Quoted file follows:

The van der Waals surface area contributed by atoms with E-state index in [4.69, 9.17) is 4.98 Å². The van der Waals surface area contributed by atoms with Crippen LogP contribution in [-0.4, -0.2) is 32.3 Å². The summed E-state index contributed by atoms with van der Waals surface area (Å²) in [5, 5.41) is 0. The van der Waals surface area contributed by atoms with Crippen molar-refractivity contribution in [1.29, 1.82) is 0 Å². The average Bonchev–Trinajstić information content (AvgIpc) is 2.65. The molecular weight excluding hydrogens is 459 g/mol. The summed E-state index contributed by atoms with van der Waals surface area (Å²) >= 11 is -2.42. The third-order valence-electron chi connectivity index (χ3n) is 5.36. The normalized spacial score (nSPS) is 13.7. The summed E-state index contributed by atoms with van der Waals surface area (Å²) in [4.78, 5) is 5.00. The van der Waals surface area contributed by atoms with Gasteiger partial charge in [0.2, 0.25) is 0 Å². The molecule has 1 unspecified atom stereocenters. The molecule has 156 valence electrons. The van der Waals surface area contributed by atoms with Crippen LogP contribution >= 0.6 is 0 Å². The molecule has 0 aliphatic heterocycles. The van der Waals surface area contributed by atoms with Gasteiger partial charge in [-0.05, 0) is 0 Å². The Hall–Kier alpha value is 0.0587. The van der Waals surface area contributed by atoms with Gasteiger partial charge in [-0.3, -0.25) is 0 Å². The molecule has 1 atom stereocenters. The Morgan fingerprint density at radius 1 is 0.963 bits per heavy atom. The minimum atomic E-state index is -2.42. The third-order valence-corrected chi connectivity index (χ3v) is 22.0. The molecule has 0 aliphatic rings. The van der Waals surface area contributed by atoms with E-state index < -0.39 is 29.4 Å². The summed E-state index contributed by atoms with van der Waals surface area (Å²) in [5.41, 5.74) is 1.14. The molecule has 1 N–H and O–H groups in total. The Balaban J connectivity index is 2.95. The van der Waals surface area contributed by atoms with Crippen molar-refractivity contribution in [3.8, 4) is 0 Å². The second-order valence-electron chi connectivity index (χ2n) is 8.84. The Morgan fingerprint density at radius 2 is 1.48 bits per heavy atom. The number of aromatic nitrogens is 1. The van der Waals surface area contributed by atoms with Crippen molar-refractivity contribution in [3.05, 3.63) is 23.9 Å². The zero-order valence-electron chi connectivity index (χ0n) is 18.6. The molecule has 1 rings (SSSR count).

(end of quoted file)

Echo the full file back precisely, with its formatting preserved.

The van der Waals surface area contributed by atoms with E-state index in [4.69, 9.17) is 4.98 Å². The van der Waals surface area contributed by atoms with Crippen LogP contribution in [-0.4, -0.2) is 32.3 Å². The summed E-state index contributed by atoms with van der Waals surface area (Å²) in [5, 5.41) is 0. The van der Waals surface area contributed by atoms with Crippen molar-refractivity contribution in [1.29, 1.82) is 0 Å². The average Bonchev–Trinajstić information content (AvgIpc) is 2.65. The molecular weight excluding hydrogens is 459 g/mol. The summed E-state index contributed by atoms with van der Waals surface area (Å²) >= 11 is -2.42. The third-order valence-electron chi connectivity index (χ3n) is 5.36. The normalized spacial score (nSPS) is 13.7. The summed E-state index contributed by atoms with van der Waals surface area (Å²) in [4.78, 5) is 5.00. The van der Waals surface area contributed by atoms with Gasteiger partial charge in [0.2, 0.25) is 0 Å². The molecule has 1 unspecified atom stereocenters. The molecule has 156 valence electrons. The van der Waals surface area contributed by atoms with Crippen LogP contribution >= 0.6 is 0 Å². The molecule has 0 aliphatic heterocycles. The van der Waals surface area contributed by atoms with Gasteiger partial charge in [-0.05, 0) is 0 Å². The Hall–Kier alpha value is 0.0587. The van der Waals surface area contributed by atoms with Gasteiger partial charge in [-0.3, -0.25) is 0 Å². The molecule has 1 atom stereocenters. The Morgan fingerprint density at radius 1 is 0.963 bits per heavy atom. The minimum atomic E-state index is -2.42. The third-order valence-corrected chi connectivity index (χ3v) is 22.0. The molecule has 0 aliphatic rings. The van der Waals surface area contributed by atoms with E-state index < -0.39 is 29.4 Å². The summed E-state index contributed by atoms with van der Waals surface area (Å²) in [5.41, 5.74) is 1.14. The molecule has 1 N–H and O–H groups in total. The Balaban J connectivity index is 2.95. The van der Waals surface area contributed by atoms with Crippen molar-refractivity contribution in [3.8, 4) is 0 Å². The second-order valence-electron chi connectivity index (χ2n) is 8.84. The Morgan fingerprint density at radius 2 is 1.48 bits per heavy atom. The number of aromatic nitrogens is 1. The van der Waals surface area contributed by atoms with Crippen molar-refractivity contribution in [3.05, 3.63) is 23.9 Å². The zero-order valence-electron chi connectivity index (χ0n) is 18.6. The molecule has 1 rings (SSSR count).